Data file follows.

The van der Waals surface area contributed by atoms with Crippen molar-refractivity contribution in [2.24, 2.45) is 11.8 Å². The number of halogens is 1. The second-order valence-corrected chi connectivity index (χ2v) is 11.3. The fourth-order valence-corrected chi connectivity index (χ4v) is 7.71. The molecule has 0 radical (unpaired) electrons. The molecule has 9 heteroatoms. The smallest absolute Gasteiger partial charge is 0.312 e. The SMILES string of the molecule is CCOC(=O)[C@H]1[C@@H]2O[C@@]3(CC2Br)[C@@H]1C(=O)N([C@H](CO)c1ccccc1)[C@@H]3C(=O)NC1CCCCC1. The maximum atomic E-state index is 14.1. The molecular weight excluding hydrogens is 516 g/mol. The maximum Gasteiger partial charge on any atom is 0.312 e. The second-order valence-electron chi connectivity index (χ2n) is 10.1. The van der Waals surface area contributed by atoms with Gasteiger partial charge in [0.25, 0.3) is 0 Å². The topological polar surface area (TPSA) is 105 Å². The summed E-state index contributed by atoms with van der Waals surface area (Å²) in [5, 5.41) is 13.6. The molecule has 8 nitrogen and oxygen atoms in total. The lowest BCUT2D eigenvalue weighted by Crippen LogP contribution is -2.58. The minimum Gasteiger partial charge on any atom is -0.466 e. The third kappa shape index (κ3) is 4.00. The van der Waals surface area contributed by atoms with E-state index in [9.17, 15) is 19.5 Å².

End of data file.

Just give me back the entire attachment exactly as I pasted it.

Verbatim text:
The van der Waals surface area contributed by atoms with Crippen molar-refractivity contribution in [2.24, 2.45) is 11.8 Å². The number of halogens is 1. The second-order valence-corrected chi connectivity index (χ2v) is 11.3. The fourth-order valence-corrected chi connectivity index (χ4v) is 7.71. The molecule has 0 radical (unpaired) electrons. The molecule has 9 heteroatoms. The smallest absolute Gasteiger partial charge is 0.312 e. The SMILES string of the molecule is CCOC(=O)[C@H]1[C@@H]2O[C@@]3(CC2Br)[C@@H]1C(=O)N([C@H](CO)c1ccccc1)[C@@H]3C(=O)NC1CCCCC1. The maximum atomic E-state index is 14.1. The molecular weight excluding hydrogens is 516 g/mol. The maximum Gasteiger partial charge on any atom is 0.312 e. The second-order valence-electron chi connectivity index (χ2n) is 10.1. The van der Waals surface area contributed by atoms with Gasteiger partial charge in [0.25, 0.3) is 0 Å². The topological polar surface area (TPSA) is 105 Å². The summed E-state index contributed by atoms with van der Waals surface area (Å²) in [5, 5.41) is 13.6. The molecule has 8 nitrogen and oxygen atoms in total. The lowest BCUT2D eigenvalue weighted by Crippen LogP contribution is -2.58. The minimum Gasteiger partial charge on any atom is -0.466 e. The third kappa shape index (κ3) is 4.00. The van der Waals surface area contributed by atoms with E-state index in [9.17, 15) is 19.5 Å².